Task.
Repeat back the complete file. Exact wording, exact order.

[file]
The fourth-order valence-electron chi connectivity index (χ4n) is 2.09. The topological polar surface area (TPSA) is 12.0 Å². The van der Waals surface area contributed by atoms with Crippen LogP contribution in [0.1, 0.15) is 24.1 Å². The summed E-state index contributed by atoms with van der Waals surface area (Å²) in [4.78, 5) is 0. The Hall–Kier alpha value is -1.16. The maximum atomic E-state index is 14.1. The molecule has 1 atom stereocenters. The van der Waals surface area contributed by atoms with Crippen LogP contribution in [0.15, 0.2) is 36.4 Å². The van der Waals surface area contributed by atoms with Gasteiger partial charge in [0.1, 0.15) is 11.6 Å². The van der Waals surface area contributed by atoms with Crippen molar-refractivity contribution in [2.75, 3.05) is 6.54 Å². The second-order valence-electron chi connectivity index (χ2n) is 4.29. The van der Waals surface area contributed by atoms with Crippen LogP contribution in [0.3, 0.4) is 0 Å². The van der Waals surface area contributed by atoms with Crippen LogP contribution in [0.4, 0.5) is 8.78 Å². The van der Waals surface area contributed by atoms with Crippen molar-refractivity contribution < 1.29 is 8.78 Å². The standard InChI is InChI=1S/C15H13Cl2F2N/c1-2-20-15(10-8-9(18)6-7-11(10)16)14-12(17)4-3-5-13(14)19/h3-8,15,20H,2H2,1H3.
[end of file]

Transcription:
The fourth-order valence-electron chi connectivity index (χ4n) is 2.09. The topological polar surface area (TPSA) is 12.0 Å². The van der Waals surface area contributed by atoms with Crippen LogP contribution in [0.1, 0.15) is 24.1 Å². The summed E-state index contributed by atoms with van der Waals surface area (Å²) in [4.78, 5) is 0. The Hall–Kier alpha value is -1.16. The maximum atomic E-state index is 14.1. The molecule has 1 atom stereocenters. The van der Waals surface area contributed by atoms with Crippen LogP contribution in [0.15, 0.2) is 36.4 Å². The van der Waals surface area contributed by atoms with Gasteiger partial charge in [0.1, 0.15) is 11.6 Å². The van der Waals surface area contributed by atoms with Crippen molar-refractivity contribution in [2.75, 3.05) is 6.54 Å². The second-order valence-electron chi connectivity index (χ2n) is 4.29. The van der Waals surface area contributed by atoms with Crippen LogP contribution in [0.3, 0.4) is 0 Å². The van der Waals surface area contributed by atoms with Crippen LogP contribution in [0.4, 0.5) is 8.78 Å². The van der Waals surface area contributed by atoms with Crippen molar-refractivity contribution < 1.29 is 8.78 Å². The standard InChI is InChI=1S/C15H13Cl2F2N/c1-2-20-15(10-8-9(18)6-7-11(10)16)14-12(17)4-3-5-13(14)19/h3-8,15,20H,2H2,1H3.